It Is About Time

After three years of investigations conducted under the National Construction Safety Team Act, last year at a Congressional Hearing, National Institute of Standard and Technology (NIST) released their final report of the World Trade Center (WTC) collapse investigation. As emergency responders first on the scene to all types of emergencies, it is of utmost importance that we recognize that the NIST's WTC recommendations have direct relevance to all of us.

A quick glance at the NIST's WTC report reveals that even though these recommendations came in the aftermath of a horrific terrorist event, none of these recommendations are solely based on terrorist threats, and they have multi-hazard response applications. The enhancements recommended by NIST, have a direct impact on protecting both the building occupants and our firefighters, from all types of incidents that require full building evacuation and interior emergency operations.

It is important to recognize that the NIST's WTC recommendations are not futuristic and were developed based on the available technologies and the standard operating procedures and capabilities of the fire service in responding to the high-rise emergencies. These recommendations are focused on increasing the structural integrity of the buildings to avoid progressive collapse and total structural failure; enhancing the fire resistance of the structures protecting the structural members by installation of better and additional layers of fire resistance and spray-on fire resistance materials; requiring active fire protection systems; enhancing tenability and providing fire safety for the building occupants; improving the means of egress by increasing the stairwell capacity and stair discharge door width to accommodate counter-flow due to access by emergency responders; improving elevator and hoist-way design to allow usage of elevators both in evacuation and also in firefighters' staging operations; and improving communication technologies and procedures for the emergency responders by installation of radio amplification systems, etc.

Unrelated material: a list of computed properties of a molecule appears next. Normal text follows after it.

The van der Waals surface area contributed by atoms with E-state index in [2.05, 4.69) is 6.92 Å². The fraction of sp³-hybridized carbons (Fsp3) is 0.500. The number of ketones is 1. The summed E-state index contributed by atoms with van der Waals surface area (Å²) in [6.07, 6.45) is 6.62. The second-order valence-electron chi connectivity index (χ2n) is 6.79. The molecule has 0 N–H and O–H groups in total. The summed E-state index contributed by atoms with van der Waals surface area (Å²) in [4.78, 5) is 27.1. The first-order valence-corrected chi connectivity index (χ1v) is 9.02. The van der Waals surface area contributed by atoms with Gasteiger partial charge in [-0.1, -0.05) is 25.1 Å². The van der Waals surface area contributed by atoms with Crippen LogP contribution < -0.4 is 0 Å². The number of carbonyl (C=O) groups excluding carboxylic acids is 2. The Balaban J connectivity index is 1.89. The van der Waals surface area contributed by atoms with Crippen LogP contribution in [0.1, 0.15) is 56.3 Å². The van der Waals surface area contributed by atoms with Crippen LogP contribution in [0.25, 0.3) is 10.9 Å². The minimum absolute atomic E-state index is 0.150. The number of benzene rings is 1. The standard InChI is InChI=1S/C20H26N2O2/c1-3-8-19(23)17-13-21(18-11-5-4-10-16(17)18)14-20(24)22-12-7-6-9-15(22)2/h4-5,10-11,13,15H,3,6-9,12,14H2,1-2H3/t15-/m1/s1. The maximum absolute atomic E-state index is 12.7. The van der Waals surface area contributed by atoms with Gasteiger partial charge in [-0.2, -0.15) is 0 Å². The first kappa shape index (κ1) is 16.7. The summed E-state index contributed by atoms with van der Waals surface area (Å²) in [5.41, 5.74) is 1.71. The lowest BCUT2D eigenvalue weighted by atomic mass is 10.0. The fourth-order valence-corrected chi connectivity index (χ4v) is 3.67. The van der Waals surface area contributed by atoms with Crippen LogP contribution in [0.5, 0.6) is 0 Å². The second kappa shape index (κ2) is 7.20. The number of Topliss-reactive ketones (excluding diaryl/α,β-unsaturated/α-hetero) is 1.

These recommendations have direct relevance to us, and apply to our operations in mitigating any types of hazards in the high-rise buildings. We face the same types of challenges in responding to any emergencies in high-rise buildings. High-rise evacuation, for example, is quite problematic, because whether it is fire, explosion or other kinds of acts of terrorism, or even a hoax threat of terrorist attack, they would all result in the full occupant evacuation which would cause counter-flow problems for the responding firefighters.

The recommendations in NIST's WTC report, have something in common, time. Structural improvements and passive fire resistive enhancements provide for additional time prior to structural failure. Active fire protection systems provide additional time for the occupants before the tenability is compromised. Means of egress enhancements decreases the time to evacuate the building, and by reducing counter-flow problems it also decreases our time to stage our interior operations. And similarly modifications to the elevators would also save us time in getting our firefighters and equipment to the staging floor. Enhancements to the fire communication systems provide us real time information for all our fire command and control purposes.